This study explores the correlates of depressive and anxious symptomatology in a Lebanese sample during the COVID-19 outbreak. A convenience sample of 191 respondents participated in a cross-sectional survey and completed measures of fear of COVID-19, rumination about COVID-19, job insecurity, political trust, depression, and generalized anxiety. Results indicated that political trust was associated with greater wellbeing (manifested as decreased job insecurity, fear of COVID-19, depression, and anxiety). Respondents who reported no compliance with self-isolation measures reported less rumination about COVID-19 and less fear of COVID-19 than those who did. Multiple regression analyses showed that fear of, and rumination about, COVID-19 predicted depressive and anxious symptomatology while political trust was protective against depressive symptomatology only. This study provides a novel perspective on mental health in Lebanon, by focusing on its social and psychological predictors during the COVID-19 pandemic. Due to political and economic instability in Lebanon, the COVID-19 crisis may have deleterious effects on mental health in the Lebanese population. Internet-based cognitive behavioral therapy is an evidence-based and cost-effective approach to enhancing mental health during the pandemic and may be beneficial in the Lebanese context.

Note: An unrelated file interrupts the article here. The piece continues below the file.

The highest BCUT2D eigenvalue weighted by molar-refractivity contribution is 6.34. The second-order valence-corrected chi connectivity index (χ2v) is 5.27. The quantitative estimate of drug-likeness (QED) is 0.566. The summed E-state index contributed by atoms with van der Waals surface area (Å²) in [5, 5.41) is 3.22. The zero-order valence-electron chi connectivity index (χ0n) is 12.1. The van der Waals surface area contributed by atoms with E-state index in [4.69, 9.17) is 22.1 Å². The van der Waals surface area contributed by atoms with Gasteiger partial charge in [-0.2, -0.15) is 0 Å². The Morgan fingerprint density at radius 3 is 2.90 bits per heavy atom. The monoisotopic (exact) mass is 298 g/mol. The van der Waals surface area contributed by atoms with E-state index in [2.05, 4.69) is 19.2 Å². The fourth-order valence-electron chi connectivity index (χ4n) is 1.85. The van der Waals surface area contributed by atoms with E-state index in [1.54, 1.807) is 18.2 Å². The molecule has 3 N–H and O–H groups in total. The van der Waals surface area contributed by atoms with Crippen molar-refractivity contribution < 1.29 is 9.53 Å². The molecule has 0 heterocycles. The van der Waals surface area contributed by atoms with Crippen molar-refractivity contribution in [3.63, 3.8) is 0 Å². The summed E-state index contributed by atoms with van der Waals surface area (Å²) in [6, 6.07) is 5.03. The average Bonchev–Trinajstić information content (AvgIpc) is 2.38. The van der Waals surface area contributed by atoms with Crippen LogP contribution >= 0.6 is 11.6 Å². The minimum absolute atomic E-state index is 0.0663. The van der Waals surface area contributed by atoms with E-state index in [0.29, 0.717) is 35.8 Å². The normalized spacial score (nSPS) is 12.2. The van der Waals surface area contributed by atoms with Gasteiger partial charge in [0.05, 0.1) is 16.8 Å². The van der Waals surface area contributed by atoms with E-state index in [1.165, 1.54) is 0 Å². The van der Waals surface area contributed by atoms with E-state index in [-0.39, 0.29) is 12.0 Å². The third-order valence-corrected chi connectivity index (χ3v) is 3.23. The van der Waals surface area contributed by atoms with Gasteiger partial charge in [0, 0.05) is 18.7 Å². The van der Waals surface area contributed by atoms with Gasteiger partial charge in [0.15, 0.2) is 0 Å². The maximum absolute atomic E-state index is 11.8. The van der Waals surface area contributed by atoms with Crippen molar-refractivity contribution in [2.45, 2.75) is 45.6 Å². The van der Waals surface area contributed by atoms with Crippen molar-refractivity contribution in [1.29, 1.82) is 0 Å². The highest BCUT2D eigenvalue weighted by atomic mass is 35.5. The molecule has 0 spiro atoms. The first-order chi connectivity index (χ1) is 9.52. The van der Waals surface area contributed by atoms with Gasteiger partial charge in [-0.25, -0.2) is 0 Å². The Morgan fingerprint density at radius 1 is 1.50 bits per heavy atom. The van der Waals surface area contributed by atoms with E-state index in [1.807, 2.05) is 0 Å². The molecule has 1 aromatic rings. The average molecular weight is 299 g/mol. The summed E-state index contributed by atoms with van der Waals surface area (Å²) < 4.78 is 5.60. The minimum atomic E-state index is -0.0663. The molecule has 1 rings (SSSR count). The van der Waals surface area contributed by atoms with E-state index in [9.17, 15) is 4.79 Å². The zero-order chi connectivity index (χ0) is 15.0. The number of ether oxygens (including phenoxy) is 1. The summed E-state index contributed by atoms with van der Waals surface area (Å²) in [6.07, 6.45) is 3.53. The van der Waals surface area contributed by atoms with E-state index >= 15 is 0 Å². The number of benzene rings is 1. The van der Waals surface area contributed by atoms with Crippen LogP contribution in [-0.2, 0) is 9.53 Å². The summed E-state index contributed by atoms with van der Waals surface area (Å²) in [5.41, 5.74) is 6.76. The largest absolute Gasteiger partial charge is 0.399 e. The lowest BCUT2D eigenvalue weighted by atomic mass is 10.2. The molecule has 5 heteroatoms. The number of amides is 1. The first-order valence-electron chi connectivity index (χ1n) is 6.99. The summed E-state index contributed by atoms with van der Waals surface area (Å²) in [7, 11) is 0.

|Journal||International Journal of Health Promotion and Education|
|Publication status||Published - 8 Jul 2021|
Bibliographical noteThis is an Open Access article distributed under the terms of the Creative Commons Attribution-NonCommercial-NoDerivatives License
(http://creativecommons.org/licenses/by-nc-nd/4.0/), which permits non-commercial re-use, distribution, and reproduction in any medium, provided the original work is properly cited, and is not altered, transformed, or built upon in any way.
- political trust